You may do anything you like on this day. We all can. However, the consequence of choosing self-agency is as individual as you are.
Many of us loved watching The Queen’s Gambit. Adapted from the 1983 novel of the same name, the mini-series struck a chord with the streaming-capable quarantined populace of 2020.. The was filled with iconic elements: the orphan, the orphanage, bonding with one person who changes your the course of your life, loneliness, addiction, genius, mother, finding one’s way in the world, and of course, chess. There is literally a hook for nearly everyone in this story.
When women act outside of proscribed roles, or even are perceived to be doing so, there can be hell to pay.
I was absolutely gobsmacked with the realization that gambits in the international chess world continue to profoundly alter lives in the chess world.
I woke up today to hear about the U.S. Secretary of State’s International Women of Courage Award.
The 21 awardees are heroic teachers, healers, peacemakers, and women who felt the need to do something that turned out to be quite courageous.
2021 IWOC Program Book
It turns out intrigue within the international chess world is quite real and can endanger your life. This is at least true for women who travel from countries that maintain their agency over individuals. Individuals who shatter expectations face being cut by flying shards.
Shohreh Bayat did not even know she had been cut by slivers of exploding expectations when her hijab was loose enough, at a an Asian chess championship where she was an arbiter, that someone snapped a pic of her which suggested that she was not wearing a hijab at all. Outrage and retribution awaited her in her home country because women face severe punishment if anything but their faces are uncovered in public.
In this 21st century it seems unfathomable to me that so many women continue to live under the lash of political systems that uphold the melding of governance and religious extremism.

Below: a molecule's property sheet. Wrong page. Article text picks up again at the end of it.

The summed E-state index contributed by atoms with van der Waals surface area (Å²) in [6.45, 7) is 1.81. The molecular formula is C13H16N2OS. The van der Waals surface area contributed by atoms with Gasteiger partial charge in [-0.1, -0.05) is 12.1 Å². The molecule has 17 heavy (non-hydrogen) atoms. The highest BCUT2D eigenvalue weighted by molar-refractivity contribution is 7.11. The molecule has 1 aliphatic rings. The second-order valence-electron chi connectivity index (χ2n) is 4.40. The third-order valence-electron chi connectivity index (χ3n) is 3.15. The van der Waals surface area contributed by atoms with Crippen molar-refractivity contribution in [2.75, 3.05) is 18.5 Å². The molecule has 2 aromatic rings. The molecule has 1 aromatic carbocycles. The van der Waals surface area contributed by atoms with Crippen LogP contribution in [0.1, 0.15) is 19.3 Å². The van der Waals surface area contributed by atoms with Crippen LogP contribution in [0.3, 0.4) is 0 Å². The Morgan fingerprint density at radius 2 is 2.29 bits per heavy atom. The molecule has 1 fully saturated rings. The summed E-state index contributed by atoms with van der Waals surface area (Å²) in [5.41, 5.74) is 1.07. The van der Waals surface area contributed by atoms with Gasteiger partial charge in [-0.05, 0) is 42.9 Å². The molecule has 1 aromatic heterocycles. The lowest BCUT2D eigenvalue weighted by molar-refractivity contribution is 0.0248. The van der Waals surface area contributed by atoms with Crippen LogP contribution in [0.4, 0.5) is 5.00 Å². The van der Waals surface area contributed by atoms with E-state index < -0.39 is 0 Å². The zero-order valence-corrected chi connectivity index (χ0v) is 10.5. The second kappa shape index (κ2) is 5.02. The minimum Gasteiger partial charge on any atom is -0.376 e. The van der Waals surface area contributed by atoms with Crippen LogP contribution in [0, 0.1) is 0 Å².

Long story short, Iran can be a horrific place for women. Read more here.
Today Shohreh’s story is front and center because of being honored by the State Department for the courage shown in standing up to her government. She had to leave her county and her husband who did not have a UK passport to protect not only her agency but her very life.
When Shohreh Bayat boarded her flight on her way to the 2020 Women’s Chess World Championship, she had no idea she might be seeing her native Iran for the last time. Shohreh, the first female Category A international chess arbiter in Asia was photographed at the Championship without her hijab visible, which is compulsory in Iran. Within 24 hours, the Iranian Chess Federation – which Shohreh had previously led – refused to guarantee Shohreh’s safety if she returned to Iran without first apologizing. …From the U.S. Department of State
The report also lists a number of women recently assassinated for acting with agency.
We have so far to go. We cannot stop calling out injustice. There are those in our own government who repress women and hold back justice. Slipping into barbarism is possible. Individual actions are powerful, just look at what a chess arbiter managed to do for bringing awareness to unjust political and religious practices by acting with personal integrity when confronted by gross injustice through no wrong-doing of her own.
What a story. I hadn’t heard of Shohreh’s story before. As you say, we miles have to go before women feel safe and are truly to be equals.